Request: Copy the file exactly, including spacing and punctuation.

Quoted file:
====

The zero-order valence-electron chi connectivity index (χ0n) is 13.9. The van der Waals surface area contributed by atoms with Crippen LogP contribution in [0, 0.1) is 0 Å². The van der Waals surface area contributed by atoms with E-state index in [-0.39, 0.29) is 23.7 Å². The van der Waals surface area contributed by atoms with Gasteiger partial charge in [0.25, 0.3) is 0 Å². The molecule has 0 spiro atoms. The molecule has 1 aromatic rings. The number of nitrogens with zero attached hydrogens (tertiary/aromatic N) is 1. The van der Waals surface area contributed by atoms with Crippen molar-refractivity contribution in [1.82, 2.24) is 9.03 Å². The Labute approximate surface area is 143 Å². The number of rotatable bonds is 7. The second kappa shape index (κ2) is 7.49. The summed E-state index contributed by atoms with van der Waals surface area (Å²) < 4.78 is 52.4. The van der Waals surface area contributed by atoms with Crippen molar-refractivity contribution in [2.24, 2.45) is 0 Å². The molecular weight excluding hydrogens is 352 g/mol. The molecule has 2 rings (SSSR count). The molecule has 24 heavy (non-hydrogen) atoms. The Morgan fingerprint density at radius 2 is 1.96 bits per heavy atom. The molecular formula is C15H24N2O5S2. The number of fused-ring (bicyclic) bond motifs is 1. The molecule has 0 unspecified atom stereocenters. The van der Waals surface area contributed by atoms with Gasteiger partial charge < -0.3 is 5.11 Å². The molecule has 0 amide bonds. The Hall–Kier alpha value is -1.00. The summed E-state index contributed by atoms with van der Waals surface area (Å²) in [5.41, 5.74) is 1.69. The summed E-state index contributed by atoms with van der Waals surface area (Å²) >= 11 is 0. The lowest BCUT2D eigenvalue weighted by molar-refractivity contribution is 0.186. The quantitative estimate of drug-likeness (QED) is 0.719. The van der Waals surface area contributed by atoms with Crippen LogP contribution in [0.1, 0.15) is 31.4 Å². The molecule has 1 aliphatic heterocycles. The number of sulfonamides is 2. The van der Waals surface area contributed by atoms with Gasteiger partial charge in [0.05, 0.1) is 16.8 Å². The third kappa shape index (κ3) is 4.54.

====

The zero-order valence-electron chi connectivity index (χ0n) is 13.9. The van der Waals surface area contributed by atoms with Crippen LogP contribution in [0, 0.1) is 0 Å². The van der Waals surface area contributed by atoms with E-state index in [-0.39, 0.29) is 23.7 Å². The van der Waals surface area contributed by atoms with Gasteiger partial charge in [0.25, 0.3) is 0 Å². The molecule has 0 spiro atoms. The molecule has 1 aromatic rings. The number of nitrogens with zero attached hydrogens (tertiary/aromatic N) is 1. The van der Waals surface area contributed by atoms with Crippen molar-refractivity contribution in [1.82, 2.24) is 9.03 Å². The Labute approximate surface area is 143 Å². The number of rotatable bonds is 7. The second kappa shape index (κ2) is 7.49. The summed E-state index contributed by atoms with van der Waals surface area (Å²) < 4.78 is 52.4. The van der Waals surface area contributed by atoms with Crippen molar-refractivity contribution in [2.24, 2.45) is 0 Å². The molecular weight excluding hydrogens is 352 g/mol. The molecule has 2 rings (SSSR count). The molecule has 24 heavy (non-hydrogen) atoms. The Morgan fingerprint density at radius 2 is 1.96 bits per heavy atom. The molecular formula is C15H24N2O5S2. The number of fused-ring (bicyclic) bond motifs is 1. The molecule has 0 unspecified atom stereocenters. The van der Waals surface area contributed by atoms with Gasteiger partial charge < -0.3 is 5.11 Å². The molecule has 0 amide bonds. The Hall–Kier alpha value is -1.00. The summed E-state index contributed by atoms with van der Waals surface area (Å²) in [5.41, 5.74) is 1.69. The summed E-state index contributed by atoms with van der Waals surface area (Å²) >= 11 is 0. The lowest BCUT2D eigenvalue weighted by molar-refractivity contribution is 0.186. The quantitative estimate of drug-likeness (QED) is 0.719. The van der Waals surface area contributed by atoms with Crippen LogP contribution in [0.1, 0.15) is 31.4 Å². The molecule has 1 aliphatic heterocycles. The number of sulfonamides is 2. The van der Waals surface area contributed by atoms with Gasteiger partial charge in [0.05, 0.1) is 16.8 Å². The third kappa shape index (κ3) is 4.54.